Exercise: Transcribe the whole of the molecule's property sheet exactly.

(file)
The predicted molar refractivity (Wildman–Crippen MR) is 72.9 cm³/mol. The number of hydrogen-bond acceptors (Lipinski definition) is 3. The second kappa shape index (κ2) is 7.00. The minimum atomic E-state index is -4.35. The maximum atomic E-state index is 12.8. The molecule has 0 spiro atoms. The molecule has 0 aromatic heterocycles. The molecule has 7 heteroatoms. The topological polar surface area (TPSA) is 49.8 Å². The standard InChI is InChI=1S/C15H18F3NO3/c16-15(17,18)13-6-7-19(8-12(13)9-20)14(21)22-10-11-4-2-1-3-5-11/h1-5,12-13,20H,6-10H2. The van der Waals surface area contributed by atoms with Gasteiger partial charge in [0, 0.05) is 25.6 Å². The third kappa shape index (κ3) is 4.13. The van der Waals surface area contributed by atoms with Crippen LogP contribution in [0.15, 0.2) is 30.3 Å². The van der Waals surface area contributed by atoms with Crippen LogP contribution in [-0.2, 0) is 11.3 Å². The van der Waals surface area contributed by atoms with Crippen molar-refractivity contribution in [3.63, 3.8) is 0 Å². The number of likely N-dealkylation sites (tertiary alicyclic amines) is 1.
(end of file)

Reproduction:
The predicted molar refractivity (Wildman–Crippen MR) is 72.9 cm³/mol. The number of hydrogen-bond acceptors (Lipinski definition) is 3. The second kappa shape index (κ2) is 7.00. The minimum atomic E-state index is -4.35. The maximum atomic E-state index is 12.8. The molecule has 0 spiro atoms. The molecule has 0 aromatic heterocycles. The molecule has 7 heteroatoms. The topological polar surface area (TPSA) is 49.8 Å². The standard InChI is InChI=1S/C15H18F3NO3/c16-15(17,18)13-6-7-19(8-12(13)9-20)14(21)22-10-11-4-2-1-3-5-11/h1-5,12-13,20H,6-10H2. The van der Waals surface area contributed by atoms with Gasteiger partial charge in [0, 0.05) is 25.6 Å². The third kappa shape index (κ3) is 4.13. The van der Waals surface area contributed by atoms with Crippen LogP contribution in [0.15, 0.2) is 30.3 Å². The van der Waals surface area contributed by atoms with Crippen LogP contribution in [-0.2, 0) is 11.3 Å². The van der Waals surface area contributed by atoms with Crippen molar-refractivity contribution in [3.63, 3.8) is 0 Å². The number of likely N-dealkylation sites (tertiary alicyclic amines) is 1.